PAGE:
Appellee was indicted in the district court for southern Illinois for violation of the Act by the shipment in interstate commerce of certain packages of "Milnut," a compound of condensed skimmed milk and coconut oil made in imitation or semblance of condensed milk or cream. The indictment states, in the words of the statute, that Milnut "is an adulterated article of food, injurious to the public health," and that it is not a prepared food product of the type excepted from the prohibition of the Act. The trial court sustained a demurrer to the indictment on the authority of an earlier case in the same court, United States v. Carolene Products Co., 7 F.Supp. 500. The case was brought here on appeal under the Criminal Appeals Act of March 2, 1907, 34 Stat. 1246, 18 U.S.C. § 682. The Court of Appeals for the Seventh Circuit has meanwhile, in another case, upheld the Filled Milk Act as an appropriate exercise of the commerce power in Carolene Products Co. v. Evaporated Milk Assn., 93 F. (2d) 202.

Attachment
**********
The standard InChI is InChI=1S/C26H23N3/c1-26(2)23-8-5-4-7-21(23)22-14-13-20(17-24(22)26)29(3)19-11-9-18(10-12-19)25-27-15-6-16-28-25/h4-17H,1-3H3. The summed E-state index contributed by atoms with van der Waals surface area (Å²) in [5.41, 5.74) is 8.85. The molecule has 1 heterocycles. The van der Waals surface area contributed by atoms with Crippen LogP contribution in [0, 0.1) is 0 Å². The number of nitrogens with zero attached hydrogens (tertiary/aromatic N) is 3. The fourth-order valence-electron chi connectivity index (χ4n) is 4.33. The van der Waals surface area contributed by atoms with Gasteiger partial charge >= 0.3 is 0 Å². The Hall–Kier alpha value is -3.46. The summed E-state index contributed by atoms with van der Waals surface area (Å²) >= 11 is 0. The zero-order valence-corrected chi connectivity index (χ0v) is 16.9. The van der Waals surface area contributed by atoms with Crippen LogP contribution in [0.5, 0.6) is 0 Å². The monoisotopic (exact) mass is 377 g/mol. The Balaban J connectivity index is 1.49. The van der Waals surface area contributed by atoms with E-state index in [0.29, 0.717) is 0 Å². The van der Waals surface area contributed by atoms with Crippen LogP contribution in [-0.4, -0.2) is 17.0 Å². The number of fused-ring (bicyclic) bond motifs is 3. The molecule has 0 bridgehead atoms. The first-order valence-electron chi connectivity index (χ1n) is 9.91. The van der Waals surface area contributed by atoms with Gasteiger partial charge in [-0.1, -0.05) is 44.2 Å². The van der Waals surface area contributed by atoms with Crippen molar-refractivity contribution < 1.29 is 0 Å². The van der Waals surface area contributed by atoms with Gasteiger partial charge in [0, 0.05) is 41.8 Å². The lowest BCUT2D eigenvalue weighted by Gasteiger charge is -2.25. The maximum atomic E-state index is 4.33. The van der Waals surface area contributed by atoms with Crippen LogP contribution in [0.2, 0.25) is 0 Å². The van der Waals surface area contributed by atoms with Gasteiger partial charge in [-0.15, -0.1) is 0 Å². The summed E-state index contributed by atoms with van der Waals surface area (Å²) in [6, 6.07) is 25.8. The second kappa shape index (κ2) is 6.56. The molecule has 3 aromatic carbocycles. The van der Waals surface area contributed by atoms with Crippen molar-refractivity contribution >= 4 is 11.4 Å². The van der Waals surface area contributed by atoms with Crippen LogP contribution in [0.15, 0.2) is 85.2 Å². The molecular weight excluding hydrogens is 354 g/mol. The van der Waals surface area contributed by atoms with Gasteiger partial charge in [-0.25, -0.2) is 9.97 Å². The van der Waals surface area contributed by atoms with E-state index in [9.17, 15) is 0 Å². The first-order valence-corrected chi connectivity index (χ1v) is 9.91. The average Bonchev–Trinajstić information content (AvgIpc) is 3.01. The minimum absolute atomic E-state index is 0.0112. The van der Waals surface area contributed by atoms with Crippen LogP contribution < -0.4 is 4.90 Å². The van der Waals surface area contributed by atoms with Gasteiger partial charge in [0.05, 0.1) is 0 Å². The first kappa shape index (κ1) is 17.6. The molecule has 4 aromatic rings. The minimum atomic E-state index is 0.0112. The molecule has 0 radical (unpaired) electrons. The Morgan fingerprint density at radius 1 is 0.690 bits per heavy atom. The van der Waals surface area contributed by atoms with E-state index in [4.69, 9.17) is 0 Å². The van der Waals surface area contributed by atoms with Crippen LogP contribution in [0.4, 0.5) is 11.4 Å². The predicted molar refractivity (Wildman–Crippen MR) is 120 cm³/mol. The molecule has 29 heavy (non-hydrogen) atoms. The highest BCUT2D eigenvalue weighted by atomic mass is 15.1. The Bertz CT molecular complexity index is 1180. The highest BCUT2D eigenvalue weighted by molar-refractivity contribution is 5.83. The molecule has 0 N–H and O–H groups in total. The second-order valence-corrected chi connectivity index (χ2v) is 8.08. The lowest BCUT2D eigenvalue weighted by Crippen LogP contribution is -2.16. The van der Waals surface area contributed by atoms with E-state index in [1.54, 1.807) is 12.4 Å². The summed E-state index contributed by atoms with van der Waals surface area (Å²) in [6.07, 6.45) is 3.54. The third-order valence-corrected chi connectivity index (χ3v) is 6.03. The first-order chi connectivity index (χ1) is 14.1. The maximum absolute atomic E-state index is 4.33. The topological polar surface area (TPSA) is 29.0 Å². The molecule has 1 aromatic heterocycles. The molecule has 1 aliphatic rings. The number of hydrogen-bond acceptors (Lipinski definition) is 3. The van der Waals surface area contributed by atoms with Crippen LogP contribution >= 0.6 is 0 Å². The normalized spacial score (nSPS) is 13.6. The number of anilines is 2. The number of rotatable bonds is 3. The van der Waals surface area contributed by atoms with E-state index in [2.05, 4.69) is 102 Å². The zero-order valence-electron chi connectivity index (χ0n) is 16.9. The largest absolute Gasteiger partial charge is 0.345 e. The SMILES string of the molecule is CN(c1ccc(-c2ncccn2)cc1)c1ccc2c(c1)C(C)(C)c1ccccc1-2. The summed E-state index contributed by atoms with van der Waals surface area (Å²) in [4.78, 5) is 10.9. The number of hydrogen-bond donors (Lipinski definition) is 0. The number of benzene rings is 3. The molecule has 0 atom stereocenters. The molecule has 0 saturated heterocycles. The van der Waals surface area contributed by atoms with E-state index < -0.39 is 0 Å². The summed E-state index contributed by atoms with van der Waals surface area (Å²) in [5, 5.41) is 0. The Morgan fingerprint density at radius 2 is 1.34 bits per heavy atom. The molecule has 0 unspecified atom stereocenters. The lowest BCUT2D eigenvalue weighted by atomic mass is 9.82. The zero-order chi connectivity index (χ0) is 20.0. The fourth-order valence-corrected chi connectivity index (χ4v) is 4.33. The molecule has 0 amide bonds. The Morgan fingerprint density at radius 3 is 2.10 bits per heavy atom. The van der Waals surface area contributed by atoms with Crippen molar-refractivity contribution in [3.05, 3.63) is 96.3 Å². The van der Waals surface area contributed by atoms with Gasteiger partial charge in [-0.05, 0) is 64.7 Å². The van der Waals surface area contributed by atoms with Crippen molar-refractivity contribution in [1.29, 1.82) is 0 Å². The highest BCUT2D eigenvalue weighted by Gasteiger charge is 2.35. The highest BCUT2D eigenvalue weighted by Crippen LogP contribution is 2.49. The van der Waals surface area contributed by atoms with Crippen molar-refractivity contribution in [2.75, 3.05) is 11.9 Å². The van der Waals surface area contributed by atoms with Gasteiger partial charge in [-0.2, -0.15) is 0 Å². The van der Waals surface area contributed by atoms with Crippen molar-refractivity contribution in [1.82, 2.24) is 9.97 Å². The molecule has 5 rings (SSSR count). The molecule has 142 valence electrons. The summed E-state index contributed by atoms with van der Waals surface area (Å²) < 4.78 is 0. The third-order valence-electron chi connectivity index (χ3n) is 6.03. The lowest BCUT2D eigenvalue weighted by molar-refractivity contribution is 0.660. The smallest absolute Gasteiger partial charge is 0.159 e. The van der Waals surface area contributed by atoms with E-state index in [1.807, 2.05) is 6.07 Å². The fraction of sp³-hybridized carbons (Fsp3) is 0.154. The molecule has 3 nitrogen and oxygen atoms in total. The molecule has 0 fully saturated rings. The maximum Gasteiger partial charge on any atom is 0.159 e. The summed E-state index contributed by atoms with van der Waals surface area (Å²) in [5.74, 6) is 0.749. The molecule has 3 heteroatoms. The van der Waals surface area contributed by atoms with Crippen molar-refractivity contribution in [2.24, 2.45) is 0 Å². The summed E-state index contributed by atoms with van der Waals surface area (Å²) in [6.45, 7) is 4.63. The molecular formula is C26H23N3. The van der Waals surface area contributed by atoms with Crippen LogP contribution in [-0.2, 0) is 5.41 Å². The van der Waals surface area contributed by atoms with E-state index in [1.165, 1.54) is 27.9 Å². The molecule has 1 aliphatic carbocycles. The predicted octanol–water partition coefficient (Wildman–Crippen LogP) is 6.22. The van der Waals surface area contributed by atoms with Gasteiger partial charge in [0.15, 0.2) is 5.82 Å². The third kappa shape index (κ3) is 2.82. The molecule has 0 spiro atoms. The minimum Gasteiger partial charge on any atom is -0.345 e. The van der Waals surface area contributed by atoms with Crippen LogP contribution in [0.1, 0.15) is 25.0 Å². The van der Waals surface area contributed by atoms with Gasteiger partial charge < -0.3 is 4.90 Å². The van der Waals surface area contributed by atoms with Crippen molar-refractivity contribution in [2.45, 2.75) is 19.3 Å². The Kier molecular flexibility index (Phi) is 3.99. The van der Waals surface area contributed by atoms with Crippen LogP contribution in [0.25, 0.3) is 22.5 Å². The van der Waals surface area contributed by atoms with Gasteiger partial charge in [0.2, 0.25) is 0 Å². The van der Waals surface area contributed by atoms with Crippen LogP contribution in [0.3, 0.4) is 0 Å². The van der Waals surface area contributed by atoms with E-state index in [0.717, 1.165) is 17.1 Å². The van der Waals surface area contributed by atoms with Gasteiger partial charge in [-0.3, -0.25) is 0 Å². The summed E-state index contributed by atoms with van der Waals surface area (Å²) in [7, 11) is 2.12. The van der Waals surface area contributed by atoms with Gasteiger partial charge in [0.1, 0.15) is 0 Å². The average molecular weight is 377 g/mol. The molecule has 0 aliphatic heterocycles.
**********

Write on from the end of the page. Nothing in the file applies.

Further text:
Appellee assails the statute as beyond the power of Congress over interstate commerce, and hence an invasion of a field of action said to be reserved to the states by the Tenth Amendment. Appellee also complains that the
statute denies to it equal [58 S.Ct. 781] protection of the laws and, in violation of the Fifth Amendment, deprives it of its property without due process of law, particularly in that the statute purports to make binding and conclusive upon appellee the legislative declaration that appellee's product "is an adulterated article of food injurious to the public health and its sale constitutes a fraud on the public."